Do we pay to reverse climate change?

NO: Paying developing nations is delusional

By Andrew P. Morriss

CHAMPAIGN, Ill. - China wants wealthier nations to pay a fixed percentage of their gross domestic product to help developing countries reduce greenhouse gas emissions, with a suggested contribution of a mere 1 percent for a total of$300 billion a year. China also wants to create an international mechanism to transfer technology to developing nations to reduce emissions. Both are bad ideas.

China's proposals put the cart before the horse. Getting poor people to stop emitting greenhouse gases means getting them to stop being poor.

Studies consistently show that interest in protecting the environment rises as people get richer - making the single most important step to improve the environment helping developing countries stop being poor.

For example, the largest source of air pollution in sub-Saharan Africa is the indoor burning of dung and other organic fuels for cooking and heat. Household biogas digesters can free people from the acute indoor air pollution caused by the open fires and reduce greenhouse gas emissions for as little as $50 per family.

Solving pollution problems in developing countries means we must first free local entrepreneurs from the choking band of corruption, bureaucracy and mercantilist economic regulations that keep them poor.

Transferring $300 billion to developing countries would have the opposite effect because government-based foreign aid harms those countries that receive it.

Kenyan economist James Shikwati has shown how such aid fuels corrupt governments, hollows out the local economy, and weakens local markets.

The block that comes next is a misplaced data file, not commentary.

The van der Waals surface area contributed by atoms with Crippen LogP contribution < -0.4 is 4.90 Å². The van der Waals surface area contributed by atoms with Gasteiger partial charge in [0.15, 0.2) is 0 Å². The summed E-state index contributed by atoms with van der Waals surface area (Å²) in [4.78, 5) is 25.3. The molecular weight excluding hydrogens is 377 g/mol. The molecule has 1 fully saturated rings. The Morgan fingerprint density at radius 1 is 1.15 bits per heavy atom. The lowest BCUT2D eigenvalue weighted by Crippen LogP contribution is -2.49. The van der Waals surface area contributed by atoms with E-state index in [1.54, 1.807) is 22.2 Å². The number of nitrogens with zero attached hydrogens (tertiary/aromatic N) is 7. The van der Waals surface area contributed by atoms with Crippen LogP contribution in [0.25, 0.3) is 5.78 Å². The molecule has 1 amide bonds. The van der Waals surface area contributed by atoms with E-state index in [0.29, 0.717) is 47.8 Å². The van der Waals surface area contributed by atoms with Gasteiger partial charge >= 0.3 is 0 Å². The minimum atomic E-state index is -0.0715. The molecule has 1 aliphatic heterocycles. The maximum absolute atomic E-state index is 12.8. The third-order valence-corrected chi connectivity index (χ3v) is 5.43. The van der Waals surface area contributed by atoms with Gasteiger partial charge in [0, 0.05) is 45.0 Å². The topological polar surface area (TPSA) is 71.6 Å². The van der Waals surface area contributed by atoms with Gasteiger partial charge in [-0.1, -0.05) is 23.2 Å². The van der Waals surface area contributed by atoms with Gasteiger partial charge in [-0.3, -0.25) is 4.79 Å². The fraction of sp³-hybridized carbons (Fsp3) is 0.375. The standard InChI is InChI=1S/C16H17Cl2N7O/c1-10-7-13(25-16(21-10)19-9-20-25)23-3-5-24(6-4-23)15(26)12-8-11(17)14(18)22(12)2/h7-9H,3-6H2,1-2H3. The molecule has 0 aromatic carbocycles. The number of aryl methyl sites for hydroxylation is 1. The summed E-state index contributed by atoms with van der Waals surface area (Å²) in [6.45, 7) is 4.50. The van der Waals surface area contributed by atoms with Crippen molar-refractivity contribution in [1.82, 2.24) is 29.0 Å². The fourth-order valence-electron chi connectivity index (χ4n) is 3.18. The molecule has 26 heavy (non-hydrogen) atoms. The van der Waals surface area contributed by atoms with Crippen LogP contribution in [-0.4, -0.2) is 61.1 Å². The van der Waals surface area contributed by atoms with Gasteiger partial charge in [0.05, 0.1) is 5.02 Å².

Journalist John Stossel showed graphic examples of the same problem on ABC's; "20/20" and New York University economist William Easterly has comprehensively detailed the flaws in the top-down aid model.

Moreover, a $300 billion transfer to developing countries would put money in the pockets of the likes of Sudan's Omar al-Bashir, Venezuela's Hugo Chavez, and Uzbekistan's Islom Karimov.

These thugs, whose regimes daily commit human rights violations on a vast scale, would share in the bonanza. Not only is providing any money to these tyrants immoral, but the idea that hey would actually spend the money on reducing pollution is ludicrous.

It is true that Europe, Japan and the United States industrialized at a time when people didn't know about the ill-effects of pollution.

Today's developed countries did pump out a lot of pollution, including greenhouse gases. However, once the developed world became rich and discovered the scope of the pollution problem we cleaned up our industries' emissions.

China's argument sounds fair, since it looks like we were able to emit all we wanted while poorer countries will be stuck with abatement costs. But this argument rests on the assumption that developing countries can only afford 1920s-style power plants or trucks unless they get the $300 billion.

Power plants and heavy duty trucks do cost more to build today than 50 or 100 years ago, but they cost more because modern ones are better, not just cleaner. Indeed, modern technology produces fewer greenhouse gases than older technology mostly because it is more efficient.

As a result, while developing countries are going to have to build more expensive power plants, factories, and trucks than did the United States or European countries during our industrialization, those new ones will be more efficient than the ones we built as well as cleaner.

If we are serious about addressing global pollution issues, we need to first get serious about removing obstacles to economic development that will create demand for a clean environment in the developing world. Turning $300 billion over to despots and bureaucrats would take us in exactly wrong direction.

Andrew P.Morriss is H. Ross& Helen Workman professor of law and business and professor at the Institute of Government and Public Affairs, University of Illinois at Urbana-Champaign. He is a senior fellow at the Property and Environment Reseach Center in Bozeman, Montana.

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Andrew Morriss is the author or coauthor of more than 50 scholarly articles, books, and book chapters. He serves as a Research Fellow at the New York University Center for Labor and Employment Law, a Senior Fellow at the Property & Environment Research Center in Bozeman, Montana, and a Senior Scholar at the Mercatus Center at George Mason...
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